Donald Trump’s national security advisor Michael Flynn has resigned amid controversy over his contacts with the Russian government, a stunning first departure from the new president’s inner circle less than a month after his inauguration.
Flynn – who once headed US military intelligence – insisted he was honored to have served the American people in such a “distinguished” manner.
But he admitted that he “inadvertently briefed” the now Vice President Mike Pence with “incomplete information” about his calls with Kislya
Pence had publicly defended Flynn, saying he did not discuss sanctions, putting his own credibility into question.
“Regarding my phone calls with the Russian Ambassador. I have sincerely apologized to the President and the Vice President, and they have accepted my apology,” read Flynn’s letter, a copy of which was released by the White House.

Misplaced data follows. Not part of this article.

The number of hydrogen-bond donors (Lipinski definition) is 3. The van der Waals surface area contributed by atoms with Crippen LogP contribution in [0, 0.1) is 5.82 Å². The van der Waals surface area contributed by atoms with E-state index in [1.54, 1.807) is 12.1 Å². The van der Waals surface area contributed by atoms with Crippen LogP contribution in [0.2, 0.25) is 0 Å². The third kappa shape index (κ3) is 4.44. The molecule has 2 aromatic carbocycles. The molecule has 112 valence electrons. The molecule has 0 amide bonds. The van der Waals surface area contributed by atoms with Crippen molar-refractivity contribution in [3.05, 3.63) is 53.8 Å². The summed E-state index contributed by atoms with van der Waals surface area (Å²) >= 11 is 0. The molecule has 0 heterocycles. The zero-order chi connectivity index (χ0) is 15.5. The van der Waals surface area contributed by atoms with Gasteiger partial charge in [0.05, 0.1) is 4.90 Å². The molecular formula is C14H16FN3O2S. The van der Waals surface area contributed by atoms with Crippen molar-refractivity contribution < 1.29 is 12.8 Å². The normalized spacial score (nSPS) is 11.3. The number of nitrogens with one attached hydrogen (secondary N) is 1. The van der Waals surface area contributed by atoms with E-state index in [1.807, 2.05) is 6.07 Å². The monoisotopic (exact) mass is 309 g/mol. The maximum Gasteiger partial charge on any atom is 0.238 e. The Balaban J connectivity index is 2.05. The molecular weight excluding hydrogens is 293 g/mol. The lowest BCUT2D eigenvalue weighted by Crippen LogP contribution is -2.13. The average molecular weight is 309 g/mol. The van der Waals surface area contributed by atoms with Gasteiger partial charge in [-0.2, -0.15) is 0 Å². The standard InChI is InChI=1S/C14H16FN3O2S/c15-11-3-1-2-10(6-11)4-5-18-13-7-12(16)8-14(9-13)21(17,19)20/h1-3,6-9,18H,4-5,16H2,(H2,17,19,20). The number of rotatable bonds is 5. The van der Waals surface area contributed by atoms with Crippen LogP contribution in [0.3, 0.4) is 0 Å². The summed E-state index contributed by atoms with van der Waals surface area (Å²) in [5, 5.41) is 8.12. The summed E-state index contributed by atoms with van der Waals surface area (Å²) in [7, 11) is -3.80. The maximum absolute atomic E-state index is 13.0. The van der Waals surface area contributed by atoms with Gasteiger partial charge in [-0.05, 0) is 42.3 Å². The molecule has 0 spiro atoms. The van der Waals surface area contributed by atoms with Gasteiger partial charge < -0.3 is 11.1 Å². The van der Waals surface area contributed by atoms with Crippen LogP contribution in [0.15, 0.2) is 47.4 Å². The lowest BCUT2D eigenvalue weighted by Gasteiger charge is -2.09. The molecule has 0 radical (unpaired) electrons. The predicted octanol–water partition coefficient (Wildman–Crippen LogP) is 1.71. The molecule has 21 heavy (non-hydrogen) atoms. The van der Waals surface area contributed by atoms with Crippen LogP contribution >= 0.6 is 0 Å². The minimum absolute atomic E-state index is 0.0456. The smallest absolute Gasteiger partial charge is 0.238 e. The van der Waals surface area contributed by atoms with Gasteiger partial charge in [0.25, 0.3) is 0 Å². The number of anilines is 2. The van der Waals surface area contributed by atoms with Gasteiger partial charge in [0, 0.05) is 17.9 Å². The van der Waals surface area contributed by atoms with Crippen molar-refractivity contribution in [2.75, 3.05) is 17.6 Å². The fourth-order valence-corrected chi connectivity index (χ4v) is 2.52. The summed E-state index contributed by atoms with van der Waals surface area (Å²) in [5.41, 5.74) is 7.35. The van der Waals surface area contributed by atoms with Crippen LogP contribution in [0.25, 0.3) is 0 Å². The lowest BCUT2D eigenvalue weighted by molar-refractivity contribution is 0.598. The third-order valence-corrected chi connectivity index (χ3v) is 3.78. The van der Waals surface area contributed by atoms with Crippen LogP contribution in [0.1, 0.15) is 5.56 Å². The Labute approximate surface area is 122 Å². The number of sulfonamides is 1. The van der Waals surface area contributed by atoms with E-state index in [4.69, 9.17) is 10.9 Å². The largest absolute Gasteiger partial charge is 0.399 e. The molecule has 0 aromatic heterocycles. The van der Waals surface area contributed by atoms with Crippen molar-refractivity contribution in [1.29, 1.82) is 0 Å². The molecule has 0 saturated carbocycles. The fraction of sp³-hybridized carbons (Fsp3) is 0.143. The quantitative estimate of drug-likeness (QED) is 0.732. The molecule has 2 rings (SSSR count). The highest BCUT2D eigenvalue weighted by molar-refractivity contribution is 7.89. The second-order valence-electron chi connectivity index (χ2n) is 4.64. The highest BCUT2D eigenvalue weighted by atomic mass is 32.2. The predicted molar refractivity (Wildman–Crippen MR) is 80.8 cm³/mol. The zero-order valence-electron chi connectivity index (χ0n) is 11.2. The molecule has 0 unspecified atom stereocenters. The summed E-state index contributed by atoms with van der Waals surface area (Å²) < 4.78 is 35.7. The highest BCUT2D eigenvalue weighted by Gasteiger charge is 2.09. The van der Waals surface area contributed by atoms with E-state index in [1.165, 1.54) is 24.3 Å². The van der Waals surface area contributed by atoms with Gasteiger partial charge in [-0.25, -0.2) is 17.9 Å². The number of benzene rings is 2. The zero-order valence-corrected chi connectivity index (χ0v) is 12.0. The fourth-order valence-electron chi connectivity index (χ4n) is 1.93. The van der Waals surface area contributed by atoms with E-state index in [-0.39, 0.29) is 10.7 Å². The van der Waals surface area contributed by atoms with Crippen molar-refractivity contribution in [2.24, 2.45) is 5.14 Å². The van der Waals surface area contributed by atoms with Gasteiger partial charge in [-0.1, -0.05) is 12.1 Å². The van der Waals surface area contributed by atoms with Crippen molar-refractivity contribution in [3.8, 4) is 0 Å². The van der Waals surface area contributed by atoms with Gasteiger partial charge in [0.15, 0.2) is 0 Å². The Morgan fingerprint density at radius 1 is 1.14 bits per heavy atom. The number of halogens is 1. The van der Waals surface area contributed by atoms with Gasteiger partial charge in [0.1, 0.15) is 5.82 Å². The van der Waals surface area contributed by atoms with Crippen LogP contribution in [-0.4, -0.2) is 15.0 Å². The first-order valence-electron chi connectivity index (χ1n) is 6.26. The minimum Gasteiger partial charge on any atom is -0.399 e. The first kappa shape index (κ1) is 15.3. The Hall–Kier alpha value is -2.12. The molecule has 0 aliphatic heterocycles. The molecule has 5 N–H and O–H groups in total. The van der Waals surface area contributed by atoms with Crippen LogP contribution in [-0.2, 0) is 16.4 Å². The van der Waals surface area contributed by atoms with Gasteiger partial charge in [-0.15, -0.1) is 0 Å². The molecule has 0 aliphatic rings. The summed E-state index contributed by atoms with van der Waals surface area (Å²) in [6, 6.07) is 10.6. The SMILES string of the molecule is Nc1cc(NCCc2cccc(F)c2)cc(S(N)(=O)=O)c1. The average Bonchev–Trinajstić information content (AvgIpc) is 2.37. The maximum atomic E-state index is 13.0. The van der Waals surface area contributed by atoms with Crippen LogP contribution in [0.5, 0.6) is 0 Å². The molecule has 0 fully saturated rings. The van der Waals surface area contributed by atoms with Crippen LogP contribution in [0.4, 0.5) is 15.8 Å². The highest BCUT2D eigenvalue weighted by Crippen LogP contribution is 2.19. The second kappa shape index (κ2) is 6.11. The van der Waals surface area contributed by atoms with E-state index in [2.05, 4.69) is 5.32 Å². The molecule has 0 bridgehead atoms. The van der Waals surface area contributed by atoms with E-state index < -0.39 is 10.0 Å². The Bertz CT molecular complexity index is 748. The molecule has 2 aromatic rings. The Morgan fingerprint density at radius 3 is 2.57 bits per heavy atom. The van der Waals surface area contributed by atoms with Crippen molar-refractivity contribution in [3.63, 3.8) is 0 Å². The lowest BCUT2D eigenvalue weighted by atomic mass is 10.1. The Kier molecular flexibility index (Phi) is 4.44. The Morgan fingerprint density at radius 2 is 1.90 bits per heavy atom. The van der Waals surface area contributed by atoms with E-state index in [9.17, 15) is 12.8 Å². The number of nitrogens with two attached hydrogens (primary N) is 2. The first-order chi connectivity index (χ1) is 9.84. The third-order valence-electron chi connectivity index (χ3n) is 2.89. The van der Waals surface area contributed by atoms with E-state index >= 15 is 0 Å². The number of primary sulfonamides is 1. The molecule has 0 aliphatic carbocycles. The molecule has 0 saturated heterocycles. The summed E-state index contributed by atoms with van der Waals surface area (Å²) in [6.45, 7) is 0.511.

The White House said Trump has named retired lieutenant general Joseph Kellogg, who was serving as a director on the Joint Chiefs of Staff, to be interim national security advisor.
Flynn’s resignation so early in an American administration is unprecedented, and comes after details of his calls with the Russian diplomat were made public – upping the pressure on Trump to take action.
Several US media outlets reported that top Trump advisors were warned about Flynn’s contacts with the Russians early this year.
Questions will now be raised about who knew about the calls and why Trump did not move earlier to replace Flynn.
Ahead of Flynn’s resignation White House spokesman Sean Spicer insisted Trump was not consulted about Flynn discussing sanctions, nor did he task his top national security aide to do so.
Asked if Trump was aware Flynn would raise sanctions with the Russian envoy, Spicer said: “No, absolutely not. No way.”